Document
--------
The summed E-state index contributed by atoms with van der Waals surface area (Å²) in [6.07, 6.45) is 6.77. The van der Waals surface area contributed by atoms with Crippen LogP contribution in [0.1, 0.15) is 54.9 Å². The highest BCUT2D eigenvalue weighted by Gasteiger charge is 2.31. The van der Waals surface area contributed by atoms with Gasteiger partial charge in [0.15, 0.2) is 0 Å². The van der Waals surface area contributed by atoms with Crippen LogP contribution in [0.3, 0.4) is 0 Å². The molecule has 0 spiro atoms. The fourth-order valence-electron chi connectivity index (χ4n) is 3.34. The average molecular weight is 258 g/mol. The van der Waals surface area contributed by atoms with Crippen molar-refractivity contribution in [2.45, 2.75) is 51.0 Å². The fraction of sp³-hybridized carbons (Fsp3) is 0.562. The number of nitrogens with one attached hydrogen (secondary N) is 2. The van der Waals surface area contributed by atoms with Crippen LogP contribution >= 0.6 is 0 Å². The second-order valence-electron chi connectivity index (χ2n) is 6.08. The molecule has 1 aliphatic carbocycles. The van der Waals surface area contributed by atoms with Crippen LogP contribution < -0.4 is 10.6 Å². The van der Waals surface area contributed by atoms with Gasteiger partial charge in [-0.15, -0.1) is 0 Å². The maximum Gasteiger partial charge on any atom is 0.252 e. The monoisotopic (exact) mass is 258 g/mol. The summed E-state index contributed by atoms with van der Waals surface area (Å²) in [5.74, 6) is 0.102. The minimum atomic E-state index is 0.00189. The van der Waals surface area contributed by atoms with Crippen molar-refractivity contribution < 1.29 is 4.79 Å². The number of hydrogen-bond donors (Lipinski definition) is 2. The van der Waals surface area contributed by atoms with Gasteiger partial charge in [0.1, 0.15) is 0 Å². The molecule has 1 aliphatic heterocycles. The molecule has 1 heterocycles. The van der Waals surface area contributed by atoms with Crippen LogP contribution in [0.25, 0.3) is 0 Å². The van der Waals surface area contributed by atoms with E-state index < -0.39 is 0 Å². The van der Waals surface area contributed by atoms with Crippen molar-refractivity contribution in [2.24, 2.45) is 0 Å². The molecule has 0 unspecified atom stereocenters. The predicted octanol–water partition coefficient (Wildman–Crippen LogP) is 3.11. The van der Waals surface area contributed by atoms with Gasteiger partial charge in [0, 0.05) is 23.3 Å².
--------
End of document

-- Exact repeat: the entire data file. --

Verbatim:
The summed E-state index contributed by atoms with van der Waals surface area (Å²) in [6.07, 6.45) is 6.77. The van der Waals surface area contributed by atoms with Crippen LogP contribution in [0.1, 0.15) is 54.9 Å². The highest BCUT2D eigenvalue weighted by Gasteiger charge is 2.31. The van der Waals surface area contributed by atoms with Gasteiger partial charge in [0.15, 0.2) is 0 Å². The van der Waals surface area contributed by atoms with Crippen LogP contribution in [0.3, 0.4) is 0 Å². The molecule has 0 spiro atoms. The fourth-order valence-electron chi connectivity index (χ4n) is 3.34. The average molecular weight is 258 g/mol. The van der Waals surface area contributed by atoms with Crippen molar-refractivity contribution in [2.45, 2.75) is 51.0 Å². The fraction of sp³-hybridized carbons (Fsp3) is 0.562. The number of nitrogens with one attached hydrogen (secondary N) is 2. The van der Waals surface area contributed by atoms with Crippen LogP contribution >= 0.6 is 0 Å². The second-order valence-electron chi connectivity index (χ2n) is 6.08. The molecule has 1 aliphatic carbocycles. The van der Waals surface area contributed by atoms with Crippen LogP contribution < -0.4 is 10.6 Å². The van der Waals surface area contributed by atoms with Gasteiger partial charge in [-0.15, -0.1) is 0 Å². The maximum Gasteiger partial charge on any atom is 0.252 e. The monoisotopic (exact) mass is 258 g/mol. The summed E-state index contributed by atoms with van der Waals surface area (Å²) in [5.74, 6) is 0.102. The minimum atomic E-state index is 0.00189. The van der Waals surface area contributed by atoms with Crippen molar-refractivity contribution < 1.29 is 4.79 Å². The number of hydrogen-bond donors (Lipinski definition) is 2. The van der Waals surface area contributed by atoms with Gasteiger partial charge in [0.1, 0.15) is 0 Å². The molecule has 1 aliphatic heterocycles. The molecule has 1 heterocycles. The van der Waals surface area contributed by atoms with Crippen LogP contribution in [0.25, 0.3) is 0 Å². The van der Waals surface area contributed by atoms with E-state index < -0.39 is 0 Å². The van der Waals surface area contributed by atoms with Crippen molar-refractivity contribution in [2.24, 2.45) is 0 Å². The molecule has 0 unspecified atom stereocenters. The predicted octanol–water partition coefficient (Wildman–Crippen LogP) is 3.11. The van der Waals surface area contributed by atoms with Gasteiger partial charge in [0, 0.05) is 23.3 Å².